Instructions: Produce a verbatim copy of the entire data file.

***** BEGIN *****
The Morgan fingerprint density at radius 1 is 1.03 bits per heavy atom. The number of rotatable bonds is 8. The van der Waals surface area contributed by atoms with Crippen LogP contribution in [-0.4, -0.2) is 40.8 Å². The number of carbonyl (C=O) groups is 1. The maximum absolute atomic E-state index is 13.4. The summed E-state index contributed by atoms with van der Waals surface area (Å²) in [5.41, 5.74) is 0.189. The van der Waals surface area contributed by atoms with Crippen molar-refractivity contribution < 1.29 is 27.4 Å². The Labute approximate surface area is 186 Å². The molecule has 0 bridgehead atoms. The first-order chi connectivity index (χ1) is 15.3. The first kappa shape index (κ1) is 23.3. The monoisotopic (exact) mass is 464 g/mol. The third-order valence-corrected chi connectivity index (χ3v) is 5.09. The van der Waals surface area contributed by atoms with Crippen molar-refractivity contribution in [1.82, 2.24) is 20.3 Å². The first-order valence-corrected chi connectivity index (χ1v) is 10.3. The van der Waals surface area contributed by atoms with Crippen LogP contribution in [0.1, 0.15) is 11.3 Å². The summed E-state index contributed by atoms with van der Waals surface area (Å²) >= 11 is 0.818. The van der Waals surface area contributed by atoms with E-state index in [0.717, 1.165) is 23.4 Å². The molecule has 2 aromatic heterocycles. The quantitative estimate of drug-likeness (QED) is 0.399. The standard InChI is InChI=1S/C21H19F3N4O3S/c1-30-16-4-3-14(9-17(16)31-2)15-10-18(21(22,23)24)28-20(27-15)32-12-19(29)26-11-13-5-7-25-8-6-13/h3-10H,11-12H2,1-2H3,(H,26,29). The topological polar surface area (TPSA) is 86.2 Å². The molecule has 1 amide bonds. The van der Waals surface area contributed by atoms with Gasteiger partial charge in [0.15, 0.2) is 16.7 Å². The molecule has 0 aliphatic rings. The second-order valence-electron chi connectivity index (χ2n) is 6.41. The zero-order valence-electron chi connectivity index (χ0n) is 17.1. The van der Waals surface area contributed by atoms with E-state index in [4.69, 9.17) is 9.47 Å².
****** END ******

The Morgan fingerprint density at radius 1 is 1.03 bits per heavy atom. The number of rotatable bonds is 8. The van der Waals surface area contributed by atoms with Crippen LogP contribution in [-0.4, -0.2) is 40.8 Å². The number of carbonyl (C=O) groups is 1. The maximum absolute atomic E-state index is 13.4. The summed E-state index contributed by atoms with van der Waals surface area (Å²) in [5.41, 5.74) is 0.189. The van der Waals surface area contributed by atoms with Crippen molar-refractivity contribution < 1.29 is 27.4 Å². The Labute approximate surface area is 186 Å². The molecule has 0 bridgehead atoms. The first-order chi connectivity index (χ1) is 15.3. The first kappa shape index (κ1) is 23.3. The monoisotopic (exact) mass is 464 g/mol. The third-order valence-corrected chi connectivity index (χ3v) is 5.09. The van der Waals surface area contributed by atoms with Crippen molar-refractivity contribution in [1.82, 2.24) is 20.3 Å². The first-order valence-corrected chi connectivity index (χ1v) is 10.3. The van der Waals surface area contributed by atoms with Crippen LogP contribution in [0.1, 0.15) is 11.3 Å². The summed E-state index contributed by atoms with van der Waals surface area (Å²) >= 11 is 0.818. The van der Waals surface area contributed by atoms with E-state index in [0.717, 1.165) is 23.4 Å². The molecule has 2 aromatic heterocycles. The quantitative estimate of drug-likeness (QED) is 0.399. The standard InChI is InChI=1S/C21H19F3N4O3S/c1-30-16-4-3-14(9-17(16)31-2)15-10-18(21(22,23)24)28-20(27-15)32-12-19(29)26-11-13-5-7-25-8-6-13/h3-10H,11-12H2,1-2H3,(H,26,29). The topological polar surface area (TPSA) is 86.2 Å². The molecule has 1 amide bonds. The van der Waals surface area contributed by atoms with Gasteiger partial charge in [0.15, 0.2) is 16.7 Å². The molecule has 0 aliphatic rings. The second-order valence-electron chi connectivity index (χ2n) is 6.41. The zero-order valence-electron chi connectivity index (χ0n) is 17.1. The van der Waals surface area contributed by atoms with E-state index in [4.69, 9.17) is 9.47 Å².